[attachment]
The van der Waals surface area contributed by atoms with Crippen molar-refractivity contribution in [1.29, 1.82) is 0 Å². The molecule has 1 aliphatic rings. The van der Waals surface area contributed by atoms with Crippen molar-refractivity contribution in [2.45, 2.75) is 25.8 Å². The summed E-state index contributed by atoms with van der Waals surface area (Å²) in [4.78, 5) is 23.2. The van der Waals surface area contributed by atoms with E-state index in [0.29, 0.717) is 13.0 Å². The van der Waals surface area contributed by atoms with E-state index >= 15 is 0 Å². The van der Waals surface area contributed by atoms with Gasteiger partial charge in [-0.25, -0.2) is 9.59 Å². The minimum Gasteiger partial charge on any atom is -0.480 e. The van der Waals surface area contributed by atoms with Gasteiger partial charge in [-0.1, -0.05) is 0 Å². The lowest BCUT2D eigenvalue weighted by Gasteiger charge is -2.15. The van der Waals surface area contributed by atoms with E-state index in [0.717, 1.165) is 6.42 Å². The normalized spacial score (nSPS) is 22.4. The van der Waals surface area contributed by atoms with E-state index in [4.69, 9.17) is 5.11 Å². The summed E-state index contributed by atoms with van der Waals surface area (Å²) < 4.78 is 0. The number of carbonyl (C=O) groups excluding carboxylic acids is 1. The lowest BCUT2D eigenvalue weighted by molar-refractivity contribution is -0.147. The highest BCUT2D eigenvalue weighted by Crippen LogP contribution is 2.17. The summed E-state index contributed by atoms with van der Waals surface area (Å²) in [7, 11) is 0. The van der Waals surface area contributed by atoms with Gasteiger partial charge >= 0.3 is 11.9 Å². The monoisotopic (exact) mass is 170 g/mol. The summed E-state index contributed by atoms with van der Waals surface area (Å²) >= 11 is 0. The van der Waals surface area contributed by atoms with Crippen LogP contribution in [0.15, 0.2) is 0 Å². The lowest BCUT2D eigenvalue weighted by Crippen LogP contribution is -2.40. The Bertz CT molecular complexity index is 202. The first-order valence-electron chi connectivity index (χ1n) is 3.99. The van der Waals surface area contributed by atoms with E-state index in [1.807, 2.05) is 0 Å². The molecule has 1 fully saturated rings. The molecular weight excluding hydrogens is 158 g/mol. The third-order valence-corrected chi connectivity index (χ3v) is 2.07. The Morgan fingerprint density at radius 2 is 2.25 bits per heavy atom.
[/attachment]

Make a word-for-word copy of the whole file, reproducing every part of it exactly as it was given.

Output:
The van der Waals surface area contributed by atoms with Crippen molar-refractivity contribution in [1.29, 1.82) is 0 Å². The molecule has 1 aliphatic rings. The van der Waals surface area contributed by atoms with Crippen molar-refractivity contribution in [2.45, 2.75) is 25.8 Å². The summed E-state index contributed by atoms with van der Waals surface area (Å²) in [4.78, 5) is 23.2. The van der Waals surface area contributed by atoms with E-state index in [0.29, 0.717) is 13.0 Å². The van der Waals surface area contributed by atoms with E-state index >= 15 is 0 Å². The van der Waals surface area contributed by atoms with Gasteiger partial charge in [-0.25, -0.2) is 9.59 Å². The minimum Gasteiger partial charge on any atom is -0.480 e. The van der Waals surface area contributed by atoms with Gasteiger partial charge in [-0.1, -0.05) is 0 Å². The lowest BCUT2D eigenvalue weighted by Gasteiger charge is -2.15. The van der Waals surface area contributed by atoms with E-state index in [0.717, 1.165) is 6.42 Å². The normalized spacial score (nSPS) is 22.4. The van der Waals surface area contributed by atoms with E-state index in [4.69, 9.17) is 5.11 Å². The summed E-state index contributed by atoms with van der Waals surface area (Å²) < 4.78 is 0. The number of carbonyl (C=O) groups excluding carboxylic acids is 1. The lowest BCUT2D eigenvalue weighted by molar-refractivity contribution is -0.147. The highest BCUT2D eigenvalue weighted by Crippen LogP contribution is 2.17. The summed E-state index contributed by atoms with van der Waals surface area (Å²) in [7, 11) is 0. The van der Waals surface area contributed by atoms with Gasteiger partial charge >= 0.3 is 11.9 Å². The monoisotopic (exact) mass is 170 g/mol. The summed E-state index contributed by atoms with van der Waals surface area (Å²) >= 11 is 0. The van der Waals surface area contributed by atoms with Crippen LogP contribution in [0.15, 0.2) is 0 Å². The lowest BCUT2D eigenvalue weighted by Crippen LogP contribution is -2.40. The Bertz CT molecular complexity index is 202. The first-order valence-electron chi connectivity index (χ1n) is 3.99. The van der Waals surface area contributed by atoms with E-state index in [1.807, 2.05) is 0 Å². The molecule has 1 fully saturated rings. The molecular weight excluding hydrogens is 158 g/mol. The third-order valence-corrected chi connectivity index (χ3v) is 2.07. The Morgan fingerprint density at radius 2 is 2.25 bits per heavy atom.